What Did Indian Residential School Do?
Split up families: Parents and grandparents were heartbroken at the loss of their reason for living. “A lot of alcoholism started when the kids were taken away.” At the schools, siblings were separated. Boys and girls were punished for talking to one another.
Cultural breakdown: Being away from extended families kept children from acquiring generations of wisdom. Ties to the land were broken, values and customs disrupted. Years later, when they came back looking to learn, many elders had passed on.
Silence the language: Losing their common tongue, nsyilxcən, crippled the relationship between children and their families and elders. Some kids were able to keep nsyilxcәn going in secret at the schools, but they were the exception. Grandparents quit passing the language on because they decided it would not benefit the children, mainly out of a fear of punishment and cultural shaming
Destroy self-esteem: In the schools, children were told they were stupid and that their culture and language was “of the devil.” Repeated abuse laid down an internal sound track of negativity and SHAME that, for many, got louder as they grew older.
Undermine the future: Research shows that trauma changes how young brains develop. When we are prevented from releasing overwhelming feelings of fear, grief, or pain, those feelings remain unresolved. Instead of going away, these traumas find other ways to come out: substance abuse, self-harm and suicide are common. So is re-enactment, where survivors seek out abusive relationships or take on abusive behaviors themselves.
Breakdown of family systems: Instead of learning the nurturing way of our ancestors, students learned from their teachers to be unloving, demanding caregivers. This left them unprepared to create healthy family situations once their own children were born, passing the trauma on to the next generations. As their own parents did not teach them these skills, they lacked the traditional teachings and nurturing.
Resilience of Culture and Human Survival For many former students, the motivation to heal grew out of love for their children and grandchildren. The return to culture has also been an important source of healing. And the friendships that made the painful years at residential school bearable remain a source of strength. Indeed, it has been the dedication of former students that brought the deep injustice of the schools out into the light and helped create the awareness that has put us, as a Nation, on the healing path.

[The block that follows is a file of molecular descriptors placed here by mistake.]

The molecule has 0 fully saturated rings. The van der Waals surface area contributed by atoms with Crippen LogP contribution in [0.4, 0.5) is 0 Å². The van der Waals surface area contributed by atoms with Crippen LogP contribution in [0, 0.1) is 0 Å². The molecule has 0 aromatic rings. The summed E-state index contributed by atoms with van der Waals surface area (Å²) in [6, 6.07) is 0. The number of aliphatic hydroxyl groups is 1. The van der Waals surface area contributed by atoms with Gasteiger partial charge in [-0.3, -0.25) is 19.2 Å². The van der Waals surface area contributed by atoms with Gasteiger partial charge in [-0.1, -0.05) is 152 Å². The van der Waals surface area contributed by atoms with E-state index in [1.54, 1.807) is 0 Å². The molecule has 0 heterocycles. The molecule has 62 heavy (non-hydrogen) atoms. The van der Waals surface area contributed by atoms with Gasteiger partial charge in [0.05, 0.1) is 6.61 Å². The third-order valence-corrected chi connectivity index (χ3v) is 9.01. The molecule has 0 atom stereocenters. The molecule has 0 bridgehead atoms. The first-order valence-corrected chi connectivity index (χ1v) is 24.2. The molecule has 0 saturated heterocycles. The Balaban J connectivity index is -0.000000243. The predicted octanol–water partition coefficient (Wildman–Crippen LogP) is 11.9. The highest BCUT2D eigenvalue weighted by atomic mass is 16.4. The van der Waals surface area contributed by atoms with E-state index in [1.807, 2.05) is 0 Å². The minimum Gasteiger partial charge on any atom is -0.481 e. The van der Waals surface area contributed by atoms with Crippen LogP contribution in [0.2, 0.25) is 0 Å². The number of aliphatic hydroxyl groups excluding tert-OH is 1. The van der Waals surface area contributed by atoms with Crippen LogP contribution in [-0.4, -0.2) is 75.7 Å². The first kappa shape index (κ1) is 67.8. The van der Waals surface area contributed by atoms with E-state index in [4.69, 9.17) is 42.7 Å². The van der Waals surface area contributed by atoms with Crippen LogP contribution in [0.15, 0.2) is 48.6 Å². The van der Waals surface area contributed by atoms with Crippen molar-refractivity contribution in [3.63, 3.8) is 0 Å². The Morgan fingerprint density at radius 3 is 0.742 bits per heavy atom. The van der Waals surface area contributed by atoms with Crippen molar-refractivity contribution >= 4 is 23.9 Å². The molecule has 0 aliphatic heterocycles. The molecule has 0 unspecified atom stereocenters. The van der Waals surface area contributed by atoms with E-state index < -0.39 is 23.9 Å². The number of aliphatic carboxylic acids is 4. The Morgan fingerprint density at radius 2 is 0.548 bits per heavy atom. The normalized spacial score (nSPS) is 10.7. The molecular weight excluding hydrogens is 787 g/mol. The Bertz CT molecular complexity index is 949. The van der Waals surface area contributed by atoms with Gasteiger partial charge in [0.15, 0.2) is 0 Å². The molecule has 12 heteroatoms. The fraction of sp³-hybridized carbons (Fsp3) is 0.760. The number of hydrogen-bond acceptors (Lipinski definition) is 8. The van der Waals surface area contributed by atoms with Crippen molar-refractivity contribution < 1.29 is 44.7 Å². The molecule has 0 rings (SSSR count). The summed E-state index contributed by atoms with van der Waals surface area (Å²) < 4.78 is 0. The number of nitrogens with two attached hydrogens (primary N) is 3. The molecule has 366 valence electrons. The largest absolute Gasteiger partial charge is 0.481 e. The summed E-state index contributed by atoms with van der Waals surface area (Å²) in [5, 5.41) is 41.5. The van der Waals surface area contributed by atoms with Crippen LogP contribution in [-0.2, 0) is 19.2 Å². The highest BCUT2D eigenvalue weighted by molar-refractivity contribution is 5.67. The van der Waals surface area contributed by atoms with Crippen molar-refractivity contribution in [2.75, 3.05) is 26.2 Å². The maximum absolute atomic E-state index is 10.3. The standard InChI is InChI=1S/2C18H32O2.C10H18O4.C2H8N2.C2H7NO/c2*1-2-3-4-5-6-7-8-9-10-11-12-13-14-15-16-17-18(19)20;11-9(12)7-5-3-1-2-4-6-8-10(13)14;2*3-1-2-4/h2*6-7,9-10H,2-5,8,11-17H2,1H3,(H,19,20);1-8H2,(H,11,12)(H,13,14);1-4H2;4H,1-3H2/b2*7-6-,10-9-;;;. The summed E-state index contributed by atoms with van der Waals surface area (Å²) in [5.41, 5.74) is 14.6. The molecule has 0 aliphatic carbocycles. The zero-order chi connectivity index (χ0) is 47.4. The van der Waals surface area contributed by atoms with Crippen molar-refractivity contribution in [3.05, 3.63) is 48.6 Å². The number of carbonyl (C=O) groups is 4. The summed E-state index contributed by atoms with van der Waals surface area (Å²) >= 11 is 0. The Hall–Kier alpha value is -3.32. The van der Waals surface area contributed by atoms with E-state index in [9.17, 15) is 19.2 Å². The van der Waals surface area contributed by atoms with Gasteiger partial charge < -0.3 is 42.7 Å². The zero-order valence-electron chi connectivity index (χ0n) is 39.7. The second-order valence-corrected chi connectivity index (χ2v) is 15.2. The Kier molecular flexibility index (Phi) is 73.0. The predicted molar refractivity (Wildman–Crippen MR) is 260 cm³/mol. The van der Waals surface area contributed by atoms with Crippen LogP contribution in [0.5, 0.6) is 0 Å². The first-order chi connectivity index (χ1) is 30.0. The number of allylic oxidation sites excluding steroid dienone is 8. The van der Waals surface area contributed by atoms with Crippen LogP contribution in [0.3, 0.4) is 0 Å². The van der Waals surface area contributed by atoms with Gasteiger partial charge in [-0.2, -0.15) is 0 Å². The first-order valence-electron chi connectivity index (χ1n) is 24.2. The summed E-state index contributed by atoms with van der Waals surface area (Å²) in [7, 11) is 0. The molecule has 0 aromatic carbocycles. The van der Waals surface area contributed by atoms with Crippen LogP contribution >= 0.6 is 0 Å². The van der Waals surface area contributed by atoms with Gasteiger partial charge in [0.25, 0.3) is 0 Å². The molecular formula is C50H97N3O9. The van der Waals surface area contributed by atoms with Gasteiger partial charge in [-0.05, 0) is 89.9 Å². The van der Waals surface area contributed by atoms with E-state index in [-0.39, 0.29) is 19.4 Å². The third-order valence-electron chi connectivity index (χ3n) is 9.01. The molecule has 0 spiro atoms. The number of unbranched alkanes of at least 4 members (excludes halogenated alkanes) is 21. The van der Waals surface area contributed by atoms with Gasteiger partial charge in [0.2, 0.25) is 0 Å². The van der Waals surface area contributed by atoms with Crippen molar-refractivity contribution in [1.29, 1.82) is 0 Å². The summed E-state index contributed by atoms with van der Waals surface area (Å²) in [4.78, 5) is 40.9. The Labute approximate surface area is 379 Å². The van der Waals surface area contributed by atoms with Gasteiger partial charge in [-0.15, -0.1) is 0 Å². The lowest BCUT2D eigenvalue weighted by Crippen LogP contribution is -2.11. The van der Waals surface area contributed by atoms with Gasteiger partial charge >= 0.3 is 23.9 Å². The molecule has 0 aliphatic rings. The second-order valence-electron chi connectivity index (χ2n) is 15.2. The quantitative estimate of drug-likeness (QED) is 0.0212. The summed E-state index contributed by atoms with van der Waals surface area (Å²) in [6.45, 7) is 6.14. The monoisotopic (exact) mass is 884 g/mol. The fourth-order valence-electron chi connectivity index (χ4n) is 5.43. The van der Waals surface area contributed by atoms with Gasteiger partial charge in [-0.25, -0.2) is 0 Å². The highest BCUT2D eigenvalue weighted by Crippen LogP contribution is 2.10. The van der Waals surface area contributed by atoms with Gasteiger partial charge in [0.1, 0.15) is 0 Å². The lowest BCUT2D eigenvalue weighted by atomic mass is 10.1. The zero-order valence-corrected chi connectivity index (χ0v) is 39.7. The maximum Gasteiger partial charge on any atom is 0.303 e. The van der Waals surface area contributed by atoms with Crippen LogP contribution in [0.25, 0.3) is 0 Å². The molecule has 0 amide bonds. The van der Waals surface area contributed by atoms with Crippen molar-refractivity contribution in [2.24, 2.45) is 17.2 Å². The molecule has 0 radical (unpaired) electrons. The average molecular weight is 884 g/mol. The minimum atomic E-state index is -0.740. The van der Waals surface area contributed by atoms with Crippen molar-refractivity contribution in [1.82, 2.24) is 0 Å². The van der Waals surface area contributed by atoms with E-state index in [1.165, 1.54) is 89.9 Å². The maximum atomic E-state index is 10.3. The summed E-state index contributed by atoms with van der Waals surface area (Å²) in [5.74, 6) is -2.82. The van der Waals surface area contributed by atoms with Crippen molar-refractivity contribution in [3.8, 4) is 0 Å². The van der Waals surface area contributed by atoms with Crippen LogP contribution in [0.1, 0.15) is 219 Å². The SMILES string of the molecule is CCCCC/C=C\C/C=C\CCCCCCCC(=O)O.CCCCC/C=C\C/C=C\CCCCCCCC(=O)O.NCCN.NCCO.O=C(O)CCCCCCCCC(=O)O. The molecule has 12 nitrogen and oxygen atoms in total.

The Syilx people are gaining strength every day. As a Nation, we are working to reclaim and restore our traditional Syilx ways of being and knowing. We are the unconquered people of this land and have lived with our mother earth from the beginning of time. The Creator has entrusted us with the responsibility to live in harmony with each other and maintain a balance with all things so that future generations may thrive here also.
Starting in the 1970s, Indigenous people across Turtle Island participated in a cultural revival that went hand-in-hand with roadblocks and demonstrations. By the end of the 1970s, the En’owkin Centre was open – giving our people education grounded in a Syilx worldview, and the Round Lake Treatment Centre had begun – offering a way to well-being rooted in Indigenous values.
Indian Residential School reunions began to be held, and former students supported one another to make change. Their courage and their tireless voices spurred governments to action, creating the awareness and the supports available today.
The way to well-being is unique for each person. For many former students, the land and the culture are a conduit of healing. Breaking the silence has been important —whether through therapy, support groups, or by sharing experiences with family. For many, the path began when they faced the results of destructive patterns in their lives: a health crisis, a marriage breakup, or the impacts on their kids.
In learning about the Syilx people and our Indian Residential School experiences, it is important to remember that we survived. We are still here.
Today, the practice of our culture is a source of pride and honor. Community-based language revitalization is a reality. The words that were silenced by the Indian Residential Schools are being spoken again in daycares and schools, on the internet and in our meeting places.
Syilx families continue to be united by the gathering of foods on the land. We harvest meat and fish, pick berries, dig roots and gather medicine. We continue to practice the ceremonies that demonstrate respect for the tmixʷ (all living things).
Put somewhere: “Lim’ limpt to those that held onto and carried the Sweat Lodges and Winter Dance Ceremonies. We have a way back to ourselves.
We are strong. We are warriors. We are resilient because we are here despite everything that we went through. We have rallied. We have persevered. We are coming back to the strength of being Syilx—for all time.
Syilx Members Create Awareness
In 1995 the “Forbidden Culture” documentary directed by Tracey Bonneau interviewed Syilx Indian Residential School survivors who attended St. James Mission at Cranbrook, BC. In 2001, another film produced was “Survivors of the Red Brick School House”. This film was made by a group of former Syilx students of the Indian Residential School at Cranbrook. The group was led by Virginia “Virg” Baptiste, a member of the Osoyoos Indian Band, who recalled how her mother was locked in the cellar of the school with nothing to eat for two days. Virg herself arrived in 1955 speaking no English. She left in 1963 with her language and culture stripped away. Her brother Bugs was crippled by the extreme beatings he received at the school. Virg and other survivors were tireless advocates for justice and their efforts were an essential contribution to awareness and change.